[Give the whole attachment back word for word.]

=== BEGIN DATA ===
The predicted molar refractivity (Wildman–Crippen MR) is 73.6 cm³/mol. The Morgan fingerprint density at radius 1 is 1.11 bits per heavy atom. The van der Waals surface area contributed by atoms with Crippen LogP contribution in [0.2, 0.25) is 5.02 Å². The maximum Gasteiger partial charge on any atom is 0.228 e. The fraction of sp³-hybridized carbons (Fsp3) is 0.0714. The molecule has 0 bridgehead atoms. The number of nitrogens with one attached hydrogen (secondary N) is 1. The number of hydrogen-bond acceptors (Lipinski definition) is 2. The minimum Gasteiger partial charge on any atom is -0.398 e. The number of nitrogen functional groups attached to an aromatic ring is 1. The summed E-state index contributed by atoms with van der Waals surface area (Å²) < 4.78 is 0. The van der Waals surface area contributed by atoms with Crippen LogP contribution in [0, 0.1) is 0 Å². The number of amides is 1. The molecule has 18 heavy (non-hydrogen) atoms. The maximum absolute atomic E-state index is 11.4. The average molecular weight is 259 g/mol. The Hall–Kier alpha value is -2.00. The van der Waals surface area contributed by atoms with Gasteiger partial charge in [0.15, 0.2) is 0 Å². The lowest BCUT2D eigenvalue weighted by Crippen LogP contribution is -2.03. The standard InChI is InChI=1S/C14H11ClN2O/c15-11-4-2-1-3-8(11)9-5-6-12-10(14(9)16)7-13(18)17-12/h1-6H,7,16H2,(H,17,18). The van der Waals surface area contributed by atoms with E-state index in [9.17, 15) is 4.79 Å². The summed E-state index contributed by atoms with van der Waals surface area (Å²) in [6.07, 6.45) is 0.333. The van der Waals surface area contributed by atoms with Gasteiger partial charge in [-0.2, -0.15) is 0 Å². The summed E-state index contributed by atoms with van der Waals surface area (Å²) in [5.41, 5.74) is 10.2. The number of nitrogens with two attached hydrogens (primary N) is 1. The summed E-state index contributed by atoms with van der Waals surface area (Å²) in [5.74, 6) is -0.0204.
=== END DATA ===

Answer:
The predicted molar refractivity (Wildman–Crippen MR) is 73.6 cm³/mol. The Morgan fingerprint density at radius 1 is 1.11 bits per heavy atom. The van der Waals surface area contributed by atoms with Crippen LogP contribution in [0.2, 0.25) is 5.02 Å². The maximum Gasteiger partial charge on any atom is 0.228 e. The fraction of sp³-hybridized carbons (Fsp3) is 0.0714. The molecule has 0 bridgehead atoms. The number of nitrogens with one attached hydrogen (secondary N) is 1. The number of hydrogen-bond acceptors (Lipinski definition) is 2. The minimum Gasteiger partial charge on any atom is -0.398 e. The number of nitrogen functional groups attached to an aromatic ring is 1. The summed E-state index contributed by atoms with van der Waals surface area (Å²) < 4.78 is 0. The van der Waals surface area contributed by atoms with Crippen LogP contribution in [0, 0.1) is 0 Å². The number of amides is 1. The molecule has 18 heavy (non-hydrogen) atoms. The maximum absolute atomic E-state index is 11.4. The average molecular weight is 259 g/mol. The Hall–Kier alpha value is -2.00. The van der Waals surface area contributed by atoms with Gasteiger partial charge in [0.15, 0.2) is 0 Å². The lowest BCUT2D eigenvalue weighted by Crippen LogP contribution is -2.03. The standard InChI is InChI=1S/C14H11ClN2O/c15-11-4-2-1-3-8(11)9-5-6-12-10(14(9)16)7-13(18)17-12/h1-6H,7,16H2,(H,17,18). The van der Waals surface area contributed by atoms with E-state index in [9.17, 15) is 4.79 Å². The summed E-state index contributed by atoms with van der Waals surface area (Å²) in [6.07, 6.45) is 0.333. The van der Waals surface area contributed by atoms with Gasteiger partial charge in [-0.2, -0.15) is 0 Å². The summed E-state index contributed by atoms with van der Waals surface area (Å²) in [5.41, 5.74) is 10.2. The number of nitrogens with two attached hydrogens (primary N) is 1. The summed E-state index contributed by atoms with van der Waals surface area (Å²) in [5.74, 6) is -0.0204.